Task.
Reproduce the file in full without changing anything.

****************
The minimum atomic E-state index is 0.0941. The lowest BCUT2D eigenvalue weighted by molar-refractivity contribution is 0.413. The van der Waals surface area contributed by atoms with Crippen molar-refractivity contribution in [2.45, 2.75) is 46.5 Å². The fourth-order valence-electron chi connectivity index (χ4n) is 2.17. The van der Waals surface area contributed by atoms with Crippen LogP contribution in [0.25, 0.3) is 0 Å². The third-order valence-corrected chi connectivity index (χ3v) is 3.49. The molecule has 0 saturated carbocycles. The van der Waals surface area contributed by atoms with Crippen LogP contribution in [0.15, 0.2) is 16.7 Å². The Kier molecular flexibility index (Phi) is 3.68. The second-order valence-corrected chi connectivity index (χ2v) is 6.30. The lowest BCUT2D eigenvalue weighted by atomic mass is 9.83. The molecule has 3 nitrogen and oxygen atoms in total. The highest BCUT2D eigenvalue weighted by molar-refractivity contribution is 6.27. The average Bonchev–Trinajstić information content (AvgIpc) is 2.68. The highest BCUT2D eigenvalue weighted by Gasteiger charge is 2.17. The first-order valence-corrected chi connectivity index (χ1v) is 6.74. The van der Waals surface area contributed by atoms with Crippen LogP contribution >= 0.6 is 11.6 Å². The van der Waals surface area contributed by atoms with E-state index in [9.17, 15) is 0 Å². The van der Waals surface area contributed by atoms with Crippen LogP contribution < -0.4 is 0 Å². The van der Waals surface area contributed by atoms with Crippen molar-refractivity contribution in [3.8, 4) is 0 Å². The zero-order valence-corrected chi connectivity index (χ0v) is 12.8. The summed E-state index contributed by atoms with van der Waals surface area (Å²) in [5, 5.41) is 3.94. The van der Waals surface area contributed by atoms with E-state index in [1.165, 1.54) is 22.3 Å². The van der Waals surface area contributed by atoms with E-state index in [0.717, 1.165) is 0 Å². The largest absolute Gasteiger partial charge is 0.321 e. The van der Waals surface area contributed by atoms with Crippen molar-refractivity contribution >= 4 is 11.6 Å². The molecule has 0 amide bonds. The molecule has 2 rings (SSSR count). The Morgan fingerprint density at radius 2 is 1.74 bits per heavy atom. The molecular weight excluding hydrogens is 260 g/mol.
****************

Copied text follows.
The minimum atomic E-state index is 0.0941. The lowest BCUT2D eigenvalue weighted by molar-refractivity contribution is 0.413. The van der Waals surface area contributed by atoms with Crippen molar-refractivity contribution in [2.45, 2.75) is 46.5 Å². The fourth-order valence-electron chi connectivity index (χ4n) is 2.17. The van der Waals surface area contributed by atoms with Crippen LogP contribution in [0.25, 0.3) is 0 Å². The third-order valence-corrected chi connectivity index (χ3v) is 3.49. The molecule has 0 saturated carbocycles. The van der Waals surface area contributed by atoms with Crippen LogP contribution in [0.15, 0.2) is 16.7 Å². The Kier molecular flexibility index (Phi) is 3.68. The second-order valence-corrected chi connectivity index (χ2v) is 6.30. The lowest BCUT2D eigenvalue weighted by atomic mass is 9.83. The molecule has 3 nitrogen and oxygen atoms in total. The highest BCUT2D eigenvalue weighted by molar-refractivity contribution is 6.27. The average Bonchev–Trinajstić information content (AvgIpc) is 2.68. The highest BCUT2D eigenvalue weighted by Gasteiger charge is 2.17. The first-order valence-corrected chi connectivity index (χ1v) is 6.74. The van der Waals surface area contributed by atoms with Crippen LogP contribution >= 0.6 is 11.6 Å². The van der Waals surface area contributed by atoms with E-state index in [9.17, 15) is 0 Å². The van der Waals surface area contributed by atoms with Crippen LogP contribution < -0.4 is 0 Å². The van der Waals surface area contributed by atoms with Crippen molar-refractivity contribution in [3.8, 4) is 0 Å². The zero-order valence-corrected chi connectivity index (χ0v) is 12.8. The summed E-state index contributed by atoms with van der Waals surface area (Å²) in [5, 5.41) is 3.94. The van der Waals surface area contributed by atoms with E-state index in [1.165, 1.54) is 22.3 Å². The van der Waals surface area contributed by atoms with E-state index in [0.717, 1.165) is 0 Å². The largest absolute Gasteiger partial charge is 0.321 e. The van der Waals surface area contributed by atoms with Crippen molar-refractivity contribution >= 4 is 11.6 Å². The molecule has 0 amide bonds. The molecule has 2 rings (SSSR count). The Morgan fingerprint density at radius 2 is 1.74 bits per heavy atom. The molecular weight excluding hydrogens is 260 g/mol.